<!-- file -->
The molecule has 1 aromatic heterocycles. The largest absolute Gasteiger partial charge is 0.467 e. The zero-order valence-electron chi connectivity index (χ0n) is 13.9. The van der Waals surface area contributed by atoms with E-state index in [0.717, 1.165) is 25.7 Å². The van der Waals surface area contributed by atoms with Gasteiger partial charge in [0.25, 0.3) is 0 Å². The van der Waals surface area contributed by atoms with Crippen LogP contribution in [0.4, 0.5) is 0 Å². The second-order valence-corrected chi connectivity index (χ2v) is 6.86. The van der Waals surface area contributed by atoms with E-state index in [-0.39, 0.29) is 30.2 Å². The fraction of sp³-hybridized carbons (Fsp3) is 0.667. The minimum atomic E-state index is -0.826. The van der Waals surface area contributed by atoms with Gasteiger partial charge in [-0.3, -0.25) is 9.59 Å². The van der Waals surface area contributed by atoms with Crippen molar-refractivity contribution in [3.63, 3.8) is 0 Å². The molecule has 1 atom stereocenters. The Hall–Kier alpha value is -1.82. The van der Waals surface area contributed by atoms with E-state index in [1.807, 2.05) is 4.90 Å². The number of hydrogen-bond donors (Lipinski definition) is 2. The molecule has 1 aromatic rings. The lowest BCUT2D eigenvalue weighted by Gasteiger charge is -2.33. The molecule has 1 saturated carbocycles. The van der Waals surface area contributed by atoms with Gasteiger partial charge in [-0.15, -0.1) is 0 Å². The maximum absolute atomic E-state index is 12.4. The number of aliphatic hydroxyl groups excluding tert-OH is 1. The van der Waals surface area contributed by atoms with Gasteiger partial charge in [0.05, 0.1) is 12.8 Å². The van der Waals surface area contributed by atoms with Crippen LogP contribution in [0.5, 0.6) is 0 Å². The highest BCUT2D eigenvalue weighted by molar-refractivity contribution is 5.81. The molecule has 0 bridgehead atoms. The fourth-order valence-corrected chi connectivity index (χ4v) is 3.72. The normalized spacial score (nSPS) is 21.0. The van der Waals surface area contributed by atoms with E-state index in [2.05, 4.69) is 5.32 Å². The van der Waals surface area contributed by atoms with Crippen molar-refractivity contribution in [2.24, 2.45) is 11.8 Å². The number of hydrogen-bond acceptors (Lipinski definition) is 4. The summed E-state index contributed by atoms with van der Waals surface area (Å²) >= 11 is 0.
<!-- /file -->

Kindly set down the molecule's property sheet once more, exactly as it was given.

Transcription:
The molecule has 1 aromatic heterocycles. The largest absolute Gasteiger partial charge is 0.467 e. The zero-order valence-electron chi connectivity index (χ0n) is 13.9. The van der Waals surface area contributed by atoms with E-state index in [0.717, 1.165) is 25.7 Å². The van der Waals surface area contributed by atoms with Gasteiger partial charge in [0.25, 0.3) is 0 Å². The van der Waals surface area contributed by atoms with Crippen LogP contribution in [0.4, 0.5) is 0 Å². The second-order valence-corrected chi connectivity index (χ2v) is 6.86. The van der Waals surface area contributed by atoms with E-state index in [-0.39, 0.29) is 30.2 Å². The fraction of sp³-hybridized carbons (Fsp3) is 0.667. The minimum atomic E-state index is -0.826. The van der Waals surface area contributed by atoms with Gasteiger partial charge in [-0.3, -0.25) is 9.59 Å². The van der Waals surface area contributed by atoms with Crippen molar-refractivity contribution in [3.63, 3.8) is 0 Å². The molecule has 1 atom stereocenters. The Hall–Kier alpha value is -1.82. The van der Waals surface area contributed by atoms with E-state index in [1.807, 2.05) is 4.90 Å². The number of hydrogen-bond donors (Lipinski definition) is 2. The molecule has 1 aromatic rings. The lowest BCUT2D eigenvalue weighted by Gasteiger charge is -2.33. The molecule has 1 saturated carbocycles. The van der Waals surface area contributed by atoms with Gasteiger partial charge in [-0.15, -0.1) is 0 Å². The maximum absolute atomic E-state index is 12.4. The number of aliphatic hydroxyl groups excluding tert-OH is 1. The van der Waals surface area contributed by atoms with Gasteiger partial charge in [0.05, 0.1) is 12.8 Å². The van der Waals surface area contributed by atoms with Crippen LogP contribution in [0.5, 0.6) is 0 Å². The highest BCUT2D eigenvalue weighted by molar-refractivity contribution is 5.81. The molecule has 0 bridgehead atoms. The fourth-order valence-corrected chi connectivity index (χ4v) is 3.72. The normalized spacial score (nSPS) is 21.0. The van der Waals surface area contributed by atoms with E-state index in [2.05, 4.69) is 5.32 Å². The van der Waals surface area contributed by atoms with Crippen molar-refractivity contribution in [2.24, 2.45) is 11.8 Å². The number of hydrogen-bond acceptors (Lipinski definition) is 4. The summed E-state index contributed by atoms with van der Waals surface area (Å²) >= 11 is 0.